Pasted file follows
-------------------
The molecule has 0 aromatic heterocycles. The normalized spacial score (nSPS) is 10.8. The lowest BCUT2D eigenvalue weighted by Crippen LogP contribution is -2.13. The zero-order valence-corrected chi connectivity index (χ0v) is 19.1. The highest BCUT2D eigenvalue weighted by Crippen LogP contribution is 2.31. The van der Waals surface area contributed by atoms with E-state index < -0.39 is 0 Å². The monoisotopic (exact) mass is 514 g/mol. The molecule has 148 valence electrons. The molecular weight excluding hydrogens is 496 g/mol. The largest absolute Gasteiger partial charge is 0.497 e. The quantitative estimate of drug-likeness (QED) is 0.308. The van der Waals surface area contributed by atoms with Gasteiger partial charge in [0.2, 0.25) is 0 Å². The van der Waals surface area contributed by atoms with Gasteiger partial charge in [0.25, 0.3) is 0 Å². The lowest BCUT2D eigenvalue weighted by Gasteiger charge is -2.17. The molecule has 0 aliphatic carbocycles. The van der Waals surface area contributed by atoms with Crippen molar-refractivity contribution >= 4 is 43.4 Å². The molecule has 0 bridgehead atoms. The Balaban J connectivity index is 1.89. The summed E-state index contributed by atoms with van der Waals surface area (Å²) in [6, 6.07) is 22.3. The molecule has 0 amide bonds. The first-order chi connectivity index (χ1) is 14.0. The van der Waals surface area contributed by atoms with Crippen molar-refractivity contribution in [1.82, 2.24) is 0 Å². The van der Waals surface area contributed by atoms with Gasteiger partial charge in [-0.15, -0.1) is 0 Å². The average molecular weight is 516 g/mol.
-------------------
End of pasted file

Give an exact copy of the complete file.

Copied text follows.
The molecule has 0 aromatic heterocycles. The normalized spacial score (nSPS) is 10.8. The lowest BCUT2D eigenvalue weighted by Crippen LogP contribution is -2.13. The zero-order valence-corrected chi connectivity index (χ0v) is 19.1. The highest BCUT2D eigenvalue weighted by Crippen LogP contribution is 2.31. The van der Waals surface area contributed by atoms with E-state index < -0.39 is 0 Å². The monoisotopic (exact) mass is 514 g/mol. The molecule has 148 valence electrons. The molecular weight excluding hydrogens is 496 g/mol. The largest absolute Gasteiger partial charge is 0.497 e. The quantitative estimate of drug-likeness (QED) is 0.308. The van der Waals surface area contributed by atoms with Gasteiger partial charge in [0.2, 0.25) is 0 Å². The van der Waals surface area contributed by atoms with Gasteiger partial charge in [0.25, 0.3) is 0 Å². The lowest BCUT2D eigenvalue weighted by Gasteiger charge is -2.17. The molecule has 0 aliphatic carbocycles. The van der Waals surface area contributed by atoms with Crippen molar-refractivity contribution >= 4 is 43.4 Å². The molecule has 0 bridgehead atoms. The Balaban J connectivity index is 1.89. The summed E-state index contributed by atoms with van der Waals surface area (Å²) in [6, 6.07) is 22.3. The molecule has 0 amide bonds. The first-order chi connectivity index (χ1) is 14.0. The van der Waals surface area contributed by atoms with Crippen molar-refractivity contribution in [1.82, 2.24) is 0 Å². The van der Waals surface area contributed by atoms with Gasteiger partial charge in [-0.15, -0.1) is 0 Å². The average molecular weight is 516 g/mol.